September 18, 2013

Managing Sickness Absence More Effectively

Recent figures estimate that, as a country, we lose £15 billion in economic output each year from sickness absence.

This equates to 131 million working days lost each year. This is a clearly a huge problem and employers should take whatever steps they can to manage both short-term and long-term absences effectively.

An absence of 4 weeks or more is classed as a period of ‘long-term’ absence. It is estimated that long-term sickness absence makes up 20% of all total absences and 70% of the cost to employers.

Steps to Managing Sickness Absense More Effectively

The following steps can help employers manage absence in the workplace more effectively:

1. Measure all periods of absence to discover:

  • How much time is being lost as a consequence of sickness
  • Where absence occurs most
  • How often individual employees are absent

2. Monitor each absence by:

  • Keeping records of individual periods of sickness absence.
  • Having accurate records that show individual instances of absence together with the duration, the reason for absence and where in the organisation the absentee works.
  • Carrying out a return to work interview with employees following each period of absence.
  • Ensuring that records can easily be analysed by section or department, month and year.
  • Assuring staff that any sensitive personal data will only be kept for as long as necessary and will only be accessed by named individuals.
  • Making sure that absence measurement figures show the scale and nature of any absence problem and which category of absence is involved. For example: Long term sickness / Short term certificated or uncertified sickness / Unauthorised absence and lateness.

3. Deal with long-term sickness by:

  • Discussing the problem with the employee concerned.
  • Considering alternative work or working arrangements where this is possible.
  • Deciding whether the job can be covered by other employees or temporary replacements and how long the job can be kept open.
  • Seeking medical opinions from the employee’s GP

NB It is important that employers consider the provisions set out in the Equality Act 2010 when dealing with long-term absences. For example, in respect of an employee with a disability, the employer should consider whether workplace adaptations could enable the individual to return to work.

The ACAS Advisory Booklet, “Managing Attendance and Employee Turnover” is a good practice guide for any employer, large or small. The guide covers the management of both long and short term sickness absence.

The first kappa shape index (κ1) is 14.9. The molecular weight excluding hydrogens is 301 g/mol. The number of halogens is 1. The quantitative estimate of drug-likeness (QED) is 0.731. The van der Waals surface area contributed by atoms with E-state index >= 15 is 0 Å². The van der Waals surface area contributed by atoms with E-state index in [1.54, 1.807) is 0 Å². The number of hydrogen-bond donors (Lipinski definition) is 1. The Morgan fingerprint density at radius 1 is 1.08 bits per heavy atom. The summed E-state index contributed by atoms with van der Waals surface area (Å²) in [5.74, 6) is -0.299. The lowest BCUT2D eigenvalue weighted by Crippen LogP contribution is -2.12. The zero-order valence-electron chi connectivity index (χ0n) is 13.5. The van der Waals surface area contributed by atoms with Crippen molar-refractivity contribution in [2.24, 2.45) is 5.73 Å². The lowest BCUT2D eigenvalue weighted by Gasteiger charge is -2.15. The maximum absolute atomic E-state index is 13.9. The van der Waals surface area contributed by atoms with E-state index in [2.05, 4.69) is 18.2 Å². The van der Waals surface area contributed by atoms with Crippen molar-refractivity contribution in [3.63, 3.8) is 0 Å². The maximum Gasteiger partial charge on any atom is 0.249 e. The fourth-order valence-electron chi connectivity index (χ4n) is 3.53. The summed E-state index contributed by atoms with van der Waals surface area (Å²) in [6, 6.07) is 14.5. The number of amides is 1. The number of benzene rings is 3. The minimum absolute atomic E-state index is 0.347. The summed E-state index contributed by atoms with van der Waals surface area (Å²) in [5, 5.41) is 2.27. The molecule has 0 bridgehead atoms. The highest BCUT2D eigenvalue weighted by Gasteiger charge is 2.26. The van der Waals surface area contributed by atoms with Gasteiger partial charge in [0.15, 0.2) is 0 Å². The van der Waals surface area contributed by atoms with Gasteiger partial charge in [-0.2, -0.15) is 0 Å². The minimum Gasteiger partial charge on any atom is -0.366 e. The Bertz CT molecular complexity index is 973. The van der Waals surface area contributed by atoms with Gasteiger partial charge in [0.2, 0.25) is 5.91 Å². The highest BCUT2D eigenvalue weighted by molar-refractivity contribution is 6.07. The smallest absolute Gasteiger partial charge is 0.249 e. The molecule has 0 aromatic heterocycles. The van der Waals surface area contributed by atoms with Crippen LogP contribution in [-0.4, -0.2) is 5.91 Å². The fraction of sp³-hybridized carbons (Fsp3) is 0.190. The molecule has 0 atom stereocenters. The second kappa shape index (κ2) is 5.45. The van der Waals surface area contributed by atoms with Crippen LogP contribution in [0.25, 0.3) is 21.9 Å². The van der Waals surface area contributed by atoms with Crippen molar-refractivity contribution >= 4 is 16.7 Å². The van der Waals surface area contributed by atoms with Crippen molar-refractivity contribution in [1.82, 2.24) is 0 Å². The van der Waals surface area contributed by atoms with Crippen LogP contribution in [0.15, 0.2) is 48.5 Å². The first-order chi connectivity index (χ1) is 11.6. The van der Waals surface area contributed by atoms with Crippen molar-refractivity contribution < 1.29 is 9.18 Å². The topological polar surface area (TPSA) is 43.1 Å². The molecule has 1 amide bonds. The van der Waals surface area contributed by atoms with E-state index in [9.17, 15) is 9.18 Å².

Goverment Plans To Tackle Sickness Absence

An independent review of the current sickness absence system conducted in 2011, found that the State spends around £13 billion a year on health-related benefits. As a result of the review, the government has pledged to establish a Health and Work Assessment and Advisory Service to provide state-funded occupational health assessments of employees who are off sick for four or more weeks (e.g. those who are absent long term). It is anticipated that the new scheme could save employers up to £165 million a year in statutory sick pay and associated costs and increase economic output by up to £900 million a year.

In Addition, the government plan to:

  • Abolish record-keeping obligations for statutory sick pay to allow employers to keep records in a less prescriptive manner for a shorter period of time.
  • Abolish the Percentage Threshold Scheme which compensates employers for higher-than-average sickness absence (as this reduces incentives to manage absence).

It is hoped that the new Health and Work Assessment Advisory Service will be introduced by the end of next year at the latest. The service is anticipated to cost between £25 million and £50 million, although the benefit to the Exchequer will be in the region of £100 million and £215 million. The new service will be aligned with social security benefits and employees will be forced to engage with the assessment process or have their medical certificates stopped.

It has been suggested that only 10% of smaller employers currently have access to an occupational health service, compared with more than half of staff working for larger organisations. The new service will enable employers of all sizes to access expert advice to help manage absence in the workplace.

The new initiative will ensure employers receive bespoke, independent advice for cases of sickness absence lasting more than four weeks. Experts agree that this approach will help prevent thousands of people falling out of work and into long-term sickness benefit.

References:

  • Personnel Today: “Legal Implications of long term sickness absence and occupational health”
  • Department for Work and Pensions / ACAS websites
  • Employment Law Today CIPD web site: “CIPD Welcomes Government Commitment to reduce long term sickness absence” 17th January 2013

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